Another one of Clinton’s CIA nominees, a retired Air Force general, Michael P. C. Carnes, withdrew because of a scandal involving a Filipino servant he had brought to the United States.

White House: Kelly Not In Running for Veterans’ Affairs Nomination
‘No change’ in Afghanistan strategy despite GOP senator’s claim

White House press secretary Sarah Huckabee Sanders answers a question during a recent briefing. (Win McNamee/Getty Images)

Donald Trump is not considering nominating chief of staff John Kelly, a retired Marine, for the top job at the embattled Department of Veterans’ Affairs, says the president’s top spokeswoman.

A day after a report surfaced, citing eight former or current White House staffers, that Kelly once called Trump an “idiot” and has frequently questioned the chief executive’s intelligence in front of other staffers. The White House pushed back against the NBC News report with force, with Kelly calling it “total BS” in a statement released shortly after the article was published online.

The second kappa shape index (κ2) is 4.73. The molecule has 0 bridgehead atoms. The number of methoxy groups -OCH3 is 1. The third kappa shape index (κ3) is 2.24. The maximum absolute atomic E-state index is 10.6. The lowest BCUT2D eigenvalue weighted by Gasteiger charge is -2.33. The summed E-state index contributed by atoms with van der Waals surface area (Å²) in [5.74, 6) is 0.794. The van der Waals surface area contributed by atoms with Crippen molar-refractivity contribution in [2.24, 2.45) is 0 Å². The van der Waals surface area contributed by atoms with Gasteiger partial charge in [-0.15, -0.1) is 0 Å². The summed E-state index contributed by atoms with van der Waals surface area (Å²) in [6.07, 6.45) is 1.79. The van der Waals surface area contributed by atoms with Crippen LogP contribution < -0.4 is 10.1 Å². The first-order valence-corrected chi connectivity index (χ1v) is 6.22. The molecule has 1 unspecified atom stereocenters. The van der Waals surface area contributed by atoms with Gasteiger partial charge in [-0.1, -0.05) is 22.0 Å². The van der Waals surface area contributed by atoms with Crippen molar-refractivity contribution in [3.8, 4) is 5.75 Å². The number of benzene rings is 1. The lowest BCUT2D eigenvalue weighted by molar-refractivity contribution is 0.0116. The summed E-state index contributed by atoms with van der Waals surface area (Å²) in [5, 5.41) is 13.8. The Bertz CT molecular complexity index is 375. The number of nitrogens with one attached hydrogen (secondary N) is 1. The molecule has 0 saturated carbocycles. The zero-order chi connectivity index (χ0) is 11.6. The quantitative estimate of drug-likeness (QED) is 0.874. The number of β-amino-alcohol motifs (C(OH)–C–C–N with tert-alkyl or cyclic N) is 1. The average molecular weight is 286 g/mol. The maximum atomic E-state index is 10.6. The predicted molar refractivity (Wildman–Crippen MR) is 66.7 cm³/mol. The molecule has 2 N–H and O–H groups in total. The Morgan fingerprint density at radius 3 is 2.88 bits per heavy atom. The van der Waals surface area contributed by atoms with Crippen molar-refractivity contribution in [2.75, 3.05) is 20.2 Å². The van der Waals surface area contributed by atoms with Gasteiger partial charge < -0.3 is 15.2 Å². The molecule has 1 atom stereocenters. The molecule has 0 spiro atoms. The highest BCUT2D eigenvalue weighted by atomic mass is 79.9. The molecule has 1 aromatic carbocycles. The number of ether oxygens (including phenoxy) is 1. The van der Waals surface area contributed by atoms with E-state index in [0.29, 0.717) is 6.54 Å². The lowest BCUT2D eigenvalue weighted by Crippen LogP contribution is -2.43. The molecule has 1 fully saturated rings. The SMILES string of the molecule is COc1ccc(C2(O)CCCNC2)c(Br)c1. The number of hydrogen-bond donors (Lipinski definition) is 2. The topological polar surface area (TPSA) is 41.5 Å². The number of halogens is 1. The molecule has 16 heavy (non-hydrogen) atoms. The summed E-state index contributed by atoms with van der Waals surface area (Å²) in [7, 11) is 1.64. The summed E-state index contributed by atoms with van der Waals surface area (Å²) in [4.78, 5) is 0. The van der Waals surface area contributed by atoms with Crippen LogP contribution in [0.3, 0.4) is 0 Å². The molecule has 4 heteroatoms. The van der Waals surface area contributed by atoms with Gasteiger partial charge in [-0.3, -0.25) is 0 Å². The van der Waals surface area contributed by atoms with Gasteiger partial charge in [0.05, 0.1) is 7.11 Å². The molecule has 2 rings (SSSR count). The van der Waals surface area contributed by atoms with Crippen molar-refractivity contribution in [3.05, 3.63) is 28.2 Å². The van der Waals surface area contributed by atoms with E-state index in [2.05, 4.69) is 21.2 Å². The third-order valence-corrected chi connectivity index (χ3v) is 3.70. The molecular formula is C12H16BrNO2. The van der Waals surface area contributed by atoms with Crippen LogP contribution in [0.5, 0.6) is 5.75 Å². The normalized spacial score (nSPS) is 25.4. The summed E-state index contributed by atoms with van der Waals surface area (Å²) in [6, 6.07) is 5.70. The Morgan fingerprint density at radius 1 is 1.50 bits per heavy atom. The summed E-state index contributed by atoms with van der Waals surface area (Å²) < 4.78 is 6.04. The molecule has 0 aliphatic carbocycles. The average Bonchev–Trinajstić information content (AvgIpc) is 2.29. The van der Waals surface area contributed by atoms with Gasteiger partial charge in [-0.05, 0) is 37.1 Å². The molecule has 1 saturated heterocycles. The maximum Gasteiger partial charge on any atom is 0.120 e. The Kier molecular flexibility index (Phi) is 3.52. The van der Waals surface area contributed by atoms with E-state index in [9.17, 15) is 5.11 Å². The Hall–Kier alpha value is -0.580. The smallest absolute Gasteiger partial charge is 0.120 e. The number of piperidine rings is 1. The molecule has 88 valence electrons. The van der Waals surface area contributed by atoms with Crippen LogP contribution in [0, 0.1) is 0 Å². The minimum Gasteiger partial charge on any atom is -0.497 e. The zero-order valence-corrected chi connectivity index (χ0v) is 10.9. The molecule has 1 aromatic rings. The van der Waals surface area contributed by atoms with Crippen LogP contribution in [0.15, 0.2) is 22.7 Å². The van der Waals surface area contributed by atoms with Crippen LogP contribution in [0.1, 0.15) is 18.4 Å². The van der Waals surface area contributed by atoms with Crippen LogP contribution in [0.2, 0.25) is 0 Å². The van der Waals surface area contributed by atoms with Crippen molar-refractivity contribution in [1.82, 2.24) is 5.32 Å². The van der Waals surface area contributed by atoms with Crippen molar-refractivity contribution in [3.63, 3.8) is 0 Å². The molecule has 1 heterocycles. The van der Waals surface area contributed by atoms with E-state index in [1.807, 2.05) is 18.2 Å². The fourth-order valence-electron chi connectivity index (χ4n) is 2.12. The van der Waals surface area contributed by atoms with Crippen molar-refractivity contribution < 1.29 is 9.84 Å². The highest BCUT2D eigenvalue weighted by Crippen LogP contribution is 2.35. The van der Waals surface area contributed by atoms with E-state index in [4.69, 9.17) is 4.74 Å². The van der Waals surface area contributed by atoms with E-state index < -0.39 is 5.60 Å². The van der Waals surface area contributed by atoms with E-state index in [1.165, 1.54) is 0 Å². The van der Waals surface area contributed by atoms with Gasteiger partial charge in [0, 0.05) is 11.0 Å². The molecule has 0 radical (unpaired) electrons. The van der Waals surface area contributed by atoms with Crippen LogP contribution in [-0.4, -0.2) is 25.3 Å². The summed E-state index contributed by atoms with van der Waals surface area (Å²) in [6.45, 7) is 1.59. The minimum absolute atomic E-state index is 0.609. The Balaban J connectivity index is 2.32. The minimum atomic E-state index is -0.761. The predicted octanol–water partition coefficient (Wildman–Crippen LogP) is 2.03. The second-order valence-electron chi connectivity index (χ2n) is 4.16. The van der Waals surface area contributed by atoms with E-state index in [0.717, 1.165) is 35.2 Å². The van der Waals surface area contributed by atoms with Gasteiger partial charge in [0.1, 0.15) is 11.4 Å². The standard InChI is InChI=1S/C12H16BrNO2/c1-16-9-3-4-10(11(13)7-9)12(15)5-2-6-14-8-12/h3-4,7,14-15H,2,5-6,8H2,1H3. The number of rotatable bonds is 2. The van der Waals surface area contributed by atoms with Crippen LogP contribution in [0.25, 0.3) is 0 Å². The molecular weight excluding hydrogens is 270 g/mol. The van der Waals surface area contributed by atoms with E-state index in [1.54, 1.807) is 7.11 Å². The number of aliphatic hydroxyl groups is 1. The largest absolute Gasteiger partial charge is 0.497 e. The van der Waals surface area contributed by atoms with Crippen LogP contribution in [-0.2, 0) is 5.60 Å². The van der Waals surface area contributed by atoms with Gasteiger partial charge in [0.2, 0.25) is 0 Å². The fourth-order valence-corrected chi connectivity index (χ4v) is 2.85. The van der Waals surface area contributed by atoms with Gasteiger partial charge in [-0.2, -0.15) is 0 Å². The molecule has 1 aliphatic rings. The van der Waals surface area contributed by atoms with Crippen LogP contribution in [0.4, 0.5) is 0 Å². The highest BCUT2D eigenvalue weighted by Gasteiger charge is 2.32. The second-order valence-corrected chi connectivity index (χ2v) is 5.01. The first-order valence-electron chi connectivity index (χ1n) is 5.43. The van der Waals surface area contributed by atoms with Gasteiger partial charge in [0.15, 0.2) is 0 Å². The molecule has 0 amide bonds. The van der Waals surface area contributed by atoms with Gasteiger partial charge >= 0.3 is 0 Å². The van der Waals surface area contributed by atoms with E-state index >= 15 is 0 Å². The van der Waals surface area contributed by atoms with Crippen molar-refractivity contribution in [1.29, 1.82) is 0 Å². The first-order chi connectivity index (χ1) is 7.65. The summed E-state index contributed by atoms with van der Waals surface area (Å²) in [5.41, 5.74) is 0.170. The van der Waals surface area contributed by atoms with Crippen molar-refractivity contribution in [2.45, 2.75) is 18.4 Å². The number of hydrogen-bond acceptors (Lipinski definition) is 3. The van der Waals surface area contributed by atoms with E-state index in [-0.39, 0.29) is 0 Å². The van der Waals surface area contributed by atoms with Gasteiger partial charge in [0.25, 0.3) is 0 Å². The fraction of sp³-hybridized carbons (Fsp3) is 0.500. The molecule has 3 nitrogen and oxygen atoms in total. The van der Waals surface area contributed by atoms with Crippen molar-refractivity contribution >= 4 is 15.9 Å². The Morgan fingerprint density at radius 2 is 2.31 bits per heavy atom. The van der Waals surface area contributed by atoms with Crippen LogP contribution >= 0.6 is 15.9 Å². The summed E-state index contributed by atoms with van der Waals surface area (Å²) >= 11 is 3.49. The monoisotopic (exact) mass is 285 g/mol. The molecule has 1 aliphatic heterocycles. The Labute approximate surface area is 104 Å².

Voters Reward a Do-Something Congress. Wrong, Recent Results Show
Some midterm years are policy voids, others historic. Either way, voters tend to shake things up

Sound and fury signifying few achievements might describe what Congress has accomplished this year. (Bill Clark/CQ Roll Call file photo)

Four years ago, the second session of the 113th Congress was widely identified as one of the most profoundly unproductive stretches at the Capitol in the run-up to a midterm election.

And yet the achievements of that divided Congress tower over the minimalist aspirations for this year held by the Republicans unilaterally in charge of the Hill. The limit on federal debt was raised in 2014, federal flood insurance premiums were rolled back, dozens of new waterway and environmental projects were authorized, a five-year farm bill was finished and, most notably, a generous deal was struck for improving veterans’ medical care.